• Sudanese national Mohamoud Mujajir is in charge of suicide bombing operations (New Vision, December 3).

A Ugandan AMISOM officer, Major Bahoku Barigye, reported that he had personally spoken to three al-Shabaab members from Uganda, who said they knew where he lived in Kampala and threatened his family. One of the militants told Major Barigye he was a member of the Alliance of Democratic Forces, an Islamist militant group that has operated along the border with the Democratic Republic of the Congo (DRC) since 1996 (see Terrorism Monitor, December 5, 2007).

AMISOM commander, Major General Nathan Mugisha (Uganda), is less emphatic regarding al-Qaeda’s physical presence in Somalia. “I think there’s a relationship between activities here and al-Qaeda… There’s mutual support and I think the way they behave is similar” (AFP, November 28).

The question is whether reports of a substantial al-Qaeda presence are intelligence-driven or politically inspired as a means of obtaining greater military and financial support for a mission that is badly undermanned and underfunded. Still 3,000 troops short of its mandated force of 8,000, AMISOM will soon receive reinforcements from Djibouti; but Ghana, Nigeria, Malawi and Sierra Leone have yet to send the units they promised.

This article first appeared in the December 15, 2009 issue of the Jamestown Foundation’s Terrorism Monitor

Somalia’s al-Shabaab Launches Suicide Strikes after al-Qaeda Calls for Attacks on AU Peacekeepers

Andrew McGregor

February 25, 2009

Eleven Burundian peacekeepers were killed in a two-man suicide assault on an African Union peacekeeping base in Mogadishu on February 22, 2009. Shaykh Mukhtar Robow “Abu Mansur,” the spokesman for Somalia’s radical Islamist al-Shabaab movement, claimed responsibility for the attacks shortly afterwards (Radio Garowe, February 22). Al-Shabaab has made extensive use of suicide attacks since 2006, a tactical innovation in Somalia.

Abu Yahya al-Libi

Abu Yahya al-Libi

The bombings followed a communiqué issued earlier this month by leading al-Qaeda strategist Abu Yahya al-Libi that called for renewed attacks on AU peacekeepers in Somalia (As-Sahab Media Productions, February 13). Abu Yahya frequently provides advice or direction to al-Shabaab, urging them to reject all efforts at reconciliation, even with fellow Islamists deemed to lack sufficient enthusiasm for a relentless jihad against secularists, nationalists, and foreign troops (, June 23, 2008). In turn, Abu Yahya has been praised by al-Shabaab leader Shaykh Ahmad Abi Godane and greeted in the martyrdom videos of Somali suicide bombers.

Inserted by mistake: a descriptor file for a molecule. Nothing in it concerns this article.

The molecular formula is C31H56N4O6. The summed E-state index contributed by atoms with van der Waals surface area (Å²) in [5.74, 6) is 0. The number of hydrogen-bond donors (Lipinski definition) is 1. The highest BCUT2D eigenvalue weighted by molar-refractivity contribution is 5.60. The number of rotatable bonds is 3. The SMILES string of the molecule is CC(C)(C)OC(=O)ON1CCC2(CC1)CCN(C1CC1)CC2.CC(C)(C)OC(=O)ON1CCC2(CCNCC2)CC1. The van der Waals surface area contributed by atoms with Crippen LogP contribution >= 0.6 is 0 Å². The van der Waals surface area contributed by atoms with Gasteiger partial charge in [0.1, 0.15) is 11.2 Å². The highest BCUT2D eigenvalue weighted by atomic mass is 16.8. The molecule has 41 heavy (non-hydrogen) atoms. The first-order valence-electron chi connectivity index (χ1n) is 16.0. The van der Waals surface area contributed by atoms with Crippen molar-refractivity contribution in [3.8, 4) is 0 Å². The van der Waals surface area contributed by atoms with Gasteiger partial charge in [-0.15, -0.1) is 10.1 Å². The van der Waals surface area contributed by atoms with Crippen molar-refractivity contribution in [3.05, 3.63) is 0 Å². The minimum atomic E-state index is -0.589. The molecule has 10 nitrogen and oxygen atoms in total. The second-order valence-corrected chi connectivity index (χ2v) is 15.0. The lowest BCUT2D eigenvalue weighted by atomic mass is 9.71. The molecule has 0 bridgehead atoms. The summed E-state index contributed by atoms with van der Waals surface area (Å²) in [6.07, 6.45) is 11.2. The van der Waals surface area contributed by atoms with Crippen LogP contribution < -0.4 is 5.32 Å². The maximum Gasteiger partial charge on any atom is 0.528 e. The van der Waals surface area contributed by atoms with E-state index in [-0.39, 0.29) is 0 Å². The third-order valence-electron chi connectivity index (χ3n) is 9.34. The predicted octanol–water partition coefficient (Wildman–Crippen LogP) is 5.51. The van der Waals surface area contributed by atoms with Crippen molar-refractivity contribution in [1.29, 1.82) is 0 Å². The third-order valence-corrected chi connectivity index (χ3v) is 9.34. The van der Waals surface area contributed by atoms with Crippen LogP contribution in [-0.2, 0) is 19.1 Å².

Abu Yahya’s message opened with congratulations to the “brave, well-born tribes” of Somalia and its “courageous heroes of jihad” for their “splendid victory” over the Ethiopian military after it withdrew from its occupation of Somalia in January. The senior al-Qaeda leader points out that the withdrawal was not achieved as a result of diplomatic efforts, but through a jihad carried out by patient and serious men: “It was impossible for those [Somali] men to flee the heat of the battle while seeing the forces of the Abyssinians [Ethiopians] raiding their homeland, raping their women, tyrannizing their elderly people, massacring their youth, and boasting on their land.”

Describing the peacekeeping mission as a kind of concealed occupation, Abu Yahya urges al-Shabaab to attack the AU peacekeepers with all the determination they applied to attacks on Ethiopian forces:

[Concealed occupation] has been adapted by the West as a new method to control Muslim countries by flashing slogans like “Peacekeeping Forces” and others that belong to either the UN, the African Union, or other regional or international organizations. Therefore, you should continue to carry out your attacks on the Ugandan [and Burundian] forces that occupy your territory, so you would inflict them with what you have done to the crusader Ethiopian forces. Kill them everywhere you find them without distinction. Take them on, close in on them, and disable them through ambushes.

Abu Yahya also urges al-Shabaab to do everything it can to avoid internal disputes (a constant problem in the radical organization) and avoid needlessly antagonizing the Somali people (another problem stemming from al-Shabaab’s crude application of a version of Shari’a law). Somalia’s new Islamist president, Shaykh Sharif Shaykh Ahmad, is denounced as “one of the Karzais [Quislings] of modern times” that have begun to proliferate in Muslim countries. According to Abu Yahya, the “enemies of Islam” seek to bring Somalia “within their orbit and control it as they please, forcing you to believe its legitimacy and adhering to the decisions of their organizations, while wasting your efforts, burying your sacrifices in its graveyards and looting the wealth of your country.”


This article first appeared in the February 25, 2009 issue of the Jamestown Foundation’s Terrorism Focus

Somali Islamists Threaten Kenya’s Peacekeeping Deployment

Andrew McGregor

November 26, 2008

In an effort to prop up Somalia’s Transitional Federal Government (TFG), Kenya has decided to send a battalion of troops to join the undermanned African Union Mission in Somalia (AMISOM), which has only 3,000 of its authorized strength of 8,000 troops (Afrique en Ligne, November 18). Kenya has so far tried to avoid becoming embroiled militarily in the Somali conflict, though it has provided military training for TFG troops.

kdf somaliaKenyan Troops in South-Western Somalia